Monument in memory of the Jagomasts
In 1996, on the initiative of the then head of the Paneriai Memorial exposition Algis Karosas, a commemoration stone was erected in memory of Enzis Jagomast, a public figure of Lithuania Minor, a bibliophile, book smuggler, publisher and owner of a printing house, and his family who were killed in Paneriai on 21–23 August 1941 by the Nazi security police. The monument commemorates the 55th anniversary of the death of the Jagomasts. It contains the following inscription: ‘IN MEMORY OF ENZIS JAGOMAST, A PUBLISHER OF LITHUANIA MINOR, AND HIS FAMILY WHO WERE KILLED IN PANERIAI ON 23-08-1941’. The monument was renovated in July 2001 (architect Julius Masalskas, sculptor Gintas Šuminas).
The monument was erected with the support of members of the Ethnographic Society, soldiers of the Mechanized Infantry Brigade Iron Wolf of the Lithuanian Armed Forces and others. For many years Rūta Hakaitė, a parishioner of Vilnius Evangelical Lutheran Church, took care of this symbolic tomb. Today, the members of the Vilnius Evangelical Reformed Society regularly maintain the environment of the monument.
At the beginning of 1933, after Hitler came to power in Germany, Nazism spread rapidly in the state administration and society. The Jagomast family, known in East Prussia for the defence of Lithuanian rights, was also persecuted by the Nazis. In 1935, during the trial of the Nazis Ernst Neumann and Theodor Zass in Klaipėda – they had tried to organise a military coup in Klaipėda region – the crowd broke the windows of the Jagomasts’ house in Tilsit and intended to destroy the nearby ‘Lituania’ printing house. In 1940, on the orders of the Tilsit Gestapo, the publication of the Lithuanian newspaper Naujasis Tilžės keleivis (the New Passenger of Tilsit) was banned, and the Jagomasts were exiled. On 30 October 1940, they came to live in Soviet-occupied Vilnius. After the Nazis occupied Lithuania, on 21 August 1941, Ona Jagomastaitė (1900–1941) and her husband Emilis Vilmantas-Mecklenburg were arrested and shot the next day in Paneriai. On 23 August 2 Enzis Jagomast and his wife Anna Martha (1870–1941), sons Dovas (1904–1941) and Jurgis (1917–1941) were also shot dead in Paneriai. Another Jagomast son, Emilis, lived in Germany at the time. His further fate is unknown.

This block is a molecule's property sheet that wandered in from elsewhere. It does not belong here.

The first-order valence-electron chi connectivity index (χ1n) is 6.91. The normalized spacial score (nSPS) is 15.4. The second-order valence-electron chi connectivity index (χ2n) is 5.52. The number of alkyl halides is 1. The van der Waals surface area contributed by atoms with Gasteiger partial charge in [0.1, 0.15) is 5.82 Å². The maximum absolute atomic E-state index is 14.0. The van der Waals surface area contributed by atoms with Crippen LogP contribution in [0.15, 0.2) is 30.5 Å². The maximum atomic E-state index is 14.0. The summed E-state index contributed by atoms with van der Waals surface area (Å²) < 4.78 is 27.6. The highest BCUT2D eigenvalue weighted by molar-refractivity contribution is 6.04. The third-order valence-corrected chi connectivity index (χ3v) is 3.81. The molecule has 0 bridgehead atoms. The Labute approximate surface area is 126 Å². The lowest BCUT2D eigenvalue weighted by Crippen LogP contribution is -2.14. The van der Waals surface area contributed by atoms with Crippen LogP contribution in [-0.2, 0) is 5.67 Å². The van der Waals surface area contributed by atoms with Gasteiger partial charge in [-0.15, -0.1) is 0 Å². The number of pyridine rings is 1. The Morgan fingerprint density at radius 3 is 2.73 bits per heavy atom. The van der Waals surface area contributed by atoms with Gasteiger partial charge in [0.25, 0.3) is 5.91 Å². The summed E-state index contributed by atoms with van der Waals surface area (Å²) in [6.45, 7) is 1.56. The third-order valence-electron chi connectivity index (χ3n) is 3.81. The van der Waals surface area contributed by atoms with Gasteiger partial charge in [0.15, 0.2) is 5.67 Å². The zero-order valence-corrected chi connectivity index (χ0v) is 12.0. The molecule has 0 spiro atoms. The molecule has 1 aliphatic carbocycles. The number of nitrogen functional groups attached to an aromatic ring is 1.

Enzis Jagomast was born on 22 March 1870 in Lumpėnai (present Šilutė region). In 1884–1889, he studied printing at Otto von Mauderode’s printing house which published newspapers and books in Lithuanian. During the prohibition of the Lithuanian press (1865–1904), this printing house was the most significant book publishing house supplying publications for Lithuania Major. In 1896–1941, Enzis Jagomast owned a private printing house in Tilsit, which he named ‘Lituania’ in 1912. Among other books, this printing house published the newspapers Aušra (the Dawn, 1897–1899) and Naujasis Tilžės keleivis (the New Passenger of Tilsit, 1924–1940). Being an active public figure, Enzis Jagomast was a member of numerous Lithuanian societies, including the Lithuanian Chanting Society of Tilsit, an important centre of Lithuanian culture at the time, which had a significant influence on maintaining the Lithuanian national identity. The Jagomasts’ house in Tilsit became the home for nationally conscious Lithuanians.
The Jagomastas family: father Enzys, mother Morta Jurgelaitytė Jagomastienė and their son Jurgis, c. 1930. Kaunas D. Donelaičio žemės knygiai. – Vilnius, 1993.
Ona Jagomastaitė and Emilis Mecklenburg
Inspired by her father, the eldest daughter of Enzis Jagomast Ona Jagomastaitė (1900–1941), became an influential figure in the society of Lithuania Minor. From 1920, she worked in her father’s printing house and became his assistant and the editor of Naujasis Tilžės keleivis (the New Passenger of Tilsit). As the editor, Ona Jagomastaitė featured many political articles that were unacceptable to the prevailing Nazi regime in 1933. In 1936, Ona Jagomastaitė was banned from editing the newspaper and had to work secretly. There is an interesting story about Ona and Emilis Mecklenburg. While working in her father’s printing house, Ona Jagomastaitė met Emilis Mecklenburg, an employee of the municipality of Tilsit. His mother was Lithuanian (her maiden name was Vilmantaitė). Despite the negative attitude of the Nazi administration and repeated warnings, Mecklenburg married Ona and was consequently dismissed from office. After becoming Emilis Vilmantas-Mecklenburg, Ona’s husband became a member of the Jagomast family and joined his father-in-law’s printing house, and shared the destiny of the family.
The Jagomastas family visiting the Juodkazys family home in Pagėgiai (1938). Second from left: D. Jagomastas, third: O. Jagomastaitė-Vilmantienė, fourth: E. Jagomastas. Standing E. V. Mecklenburgas.
Dovas Jagomast (1904–1941) also participated in the social activities of Lithuania Minor and wrote articles for Naujasis Tilžės keleivis (the New Passenger of Tilsit). From 1937 he officially headed the ‘Lituania’ printing house and after his forced exile to Soviet-occupied Lithuania in 1940, he became a German language lecturer at Vilnius Folk University.
Dovas Jagomastas. Library of Kaunas University of Technology.
After graduating from Tilsit High School, the youngest son Jurgis Jagomast (1917–1941) studied humanities at Vytautas Magnus University. In 1940¬1941, he worked at Vilnius University Library.
Jurgis Jagomastas in the courtyard of Kaunas War Museum (1938).
Very little is known about the life of the middle son, Emilis Jagomast (b. 1910). He is known to have settled in Dresden after leaving his parents’ home in Tilsit. His further fate is unknown.